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Q1 2016 financial figures from Alphabet, AMD, and Microsoft now public

Q1 2016 financial figures from Alphabet, AMD, and Microsoft now public
Q1 2016 financial figures from Alphabet, AMD, and Microsoft now public
Revenue and profits for Alphabet are up while AMD and Microsoft are down by double-digit percentages YoY.

The three industry giants Alphabet, AMD, and Microsoft have announced their respective quarterly figures as of Q1 2016. Google Alphabet revenue is up 17.4 percent YoY from 17.258 billion USD to 20.257 billion USD with profits up almost 20 percent YoY from 3.515 billion USD to 4.207 billion USD.

On the other hand, AMD is now deeper in the red with its Q1 2016 revenue down 19.2 percent YoY from 1.03 billion USD to 832 million USD. The decrease can be primarily attributed to slowing sales of AMD's semi-custom SoCs and mobile processors. Total losses have improved from 180 million USD in Q1 2015 to 109 million USD in Q1 2016. The chipmaker is hoping that its recent joint venture with Tianjin Haiguang Advanced Technology Invest Co. for developing SoCs for servers can be fruitful in the near future.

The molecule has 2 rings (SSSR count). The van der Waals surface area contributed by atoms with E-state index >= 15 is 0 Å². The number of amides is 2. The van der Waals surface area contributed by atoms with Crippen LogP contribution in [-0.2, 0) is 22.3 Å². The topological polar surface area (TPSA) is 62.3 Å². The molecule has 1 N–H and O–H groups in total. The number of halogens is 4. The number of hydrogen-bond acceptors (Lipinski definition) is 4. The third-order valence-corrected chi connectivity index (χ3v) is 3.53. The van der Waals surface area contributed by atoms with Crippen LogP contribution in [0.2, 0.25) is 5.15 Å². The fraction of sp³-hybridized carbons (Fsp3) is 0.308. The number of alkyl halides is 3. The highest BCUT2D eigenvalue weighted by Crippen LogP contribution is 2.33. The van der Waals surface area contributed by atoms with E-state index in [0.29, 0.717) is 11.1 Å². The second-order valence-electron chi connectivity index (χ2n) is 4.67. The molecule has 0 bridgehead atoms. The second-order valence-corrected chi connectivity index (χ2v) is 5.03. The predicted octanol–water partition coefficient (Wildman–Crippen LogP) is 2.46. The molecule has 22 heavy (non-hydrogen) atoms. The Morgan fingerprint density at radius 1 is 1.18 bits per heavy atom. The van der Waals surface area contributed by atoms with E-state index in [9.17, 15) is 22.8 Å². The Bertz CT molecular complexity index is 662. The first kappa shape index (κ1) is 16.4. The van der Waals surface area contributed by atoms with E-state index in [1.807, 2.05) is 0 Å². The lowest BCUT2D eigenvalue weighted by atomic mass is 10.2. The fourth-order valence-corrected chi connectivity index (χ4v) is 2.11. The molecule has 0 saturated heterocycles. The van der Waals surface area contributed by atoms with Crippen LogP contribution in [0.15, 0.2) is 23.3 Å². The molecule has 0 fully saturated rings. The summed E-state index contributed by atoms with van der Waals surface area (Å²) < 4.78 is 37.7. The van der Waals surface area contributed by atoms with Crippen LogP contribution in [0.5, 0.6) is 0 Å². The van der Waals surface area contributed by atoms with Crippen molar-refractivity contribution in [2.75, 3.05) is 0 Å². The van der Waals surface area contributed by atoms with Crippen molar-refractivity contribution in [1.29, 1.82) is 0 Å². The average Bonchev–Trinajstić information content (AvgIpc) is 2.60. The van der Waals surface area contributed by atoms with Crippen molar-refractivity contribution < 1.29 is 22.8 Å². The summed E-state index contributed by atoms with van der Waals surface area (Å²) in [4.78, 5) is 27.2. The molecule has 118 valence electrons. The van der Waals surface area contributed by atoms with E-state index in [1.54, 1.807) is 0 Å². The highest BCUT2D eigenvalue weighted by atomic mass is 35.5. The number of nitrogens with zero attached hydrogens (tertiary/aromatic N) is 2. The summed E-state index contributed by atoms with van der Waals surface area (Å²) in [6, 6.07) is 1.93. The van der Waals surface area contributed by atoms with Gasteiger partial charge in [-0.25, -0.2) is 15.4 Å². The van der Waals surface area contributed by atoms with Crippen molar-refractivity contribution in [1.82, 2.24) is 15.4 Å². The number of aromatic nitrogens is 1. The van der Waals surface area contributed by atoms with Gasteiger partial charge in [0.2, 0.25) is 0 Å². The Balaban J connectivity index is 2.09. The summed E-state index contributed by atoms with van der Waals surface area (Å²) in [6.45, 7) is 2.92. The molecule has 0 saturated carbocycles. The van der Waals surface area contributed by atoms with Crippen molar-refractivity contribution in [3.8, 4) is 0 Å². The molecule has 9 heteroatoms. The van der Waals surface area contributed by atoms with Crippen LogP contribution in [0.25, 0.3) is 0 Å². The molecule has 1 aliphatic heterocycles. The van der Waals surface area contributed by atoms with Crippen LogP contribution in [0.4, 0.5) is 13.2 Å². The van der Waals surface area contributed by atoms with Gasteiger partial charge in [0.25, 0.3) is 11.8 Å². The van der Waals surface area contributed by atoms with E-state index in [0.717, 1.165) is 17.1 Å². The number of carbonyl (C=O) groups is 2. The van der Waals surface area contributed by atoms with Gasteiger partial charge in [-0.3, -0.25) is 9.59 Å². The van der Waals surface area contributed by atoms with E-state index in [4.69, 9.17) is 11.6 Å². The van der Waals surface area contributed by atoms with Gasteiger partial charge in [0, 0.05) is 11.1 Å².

The result of Microsoft's recent restructuring is reflected through the company's latest financial figures. Revenue decreased 5.5 percent from 21.729 billion USD to 20.531 billion USD with profit down a staggering 24.6 percent from 4.985 billion USD to 3.756 billion USD as of Q1 2016. The discrepancy can be attributed to Microsoft's advancements in its Azure cloud platform for businesses. Meanwhile, proceeds from the Windows OEM side declined by 2 percent. Revenue from the Lumia brand fell very sharply by 46 percent while sales of the Surface platform were up by 61 percent.

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> Notebook / Laptop Reviews and News > News > News Archive > Newsarchive 2016 04 > Q1 2016 financial figures from Alphabet, AMD, and Microsoft now public
Ronald Tiefenthäler/ Allen Ngo, 2016-04-24 (Update: 2016-04-24)
Allen Ngo
Allen Ngo - US Editor in Chief
After graduating with a B.S. in environmental hydrodynamics from the University of California, I studied reactor physics to become licensed by the U.S. NRC to operate nuclear reactors. There's a striking level of appreciation you gain for everyday consumer electronics after working with modern nuclear reactivity systems astonishingly powered by computers from the 80s. When I'm not managing day-to-day activities and US review articles on Notebookcheck, you can catch me following the eSports scene and the latest gaming news.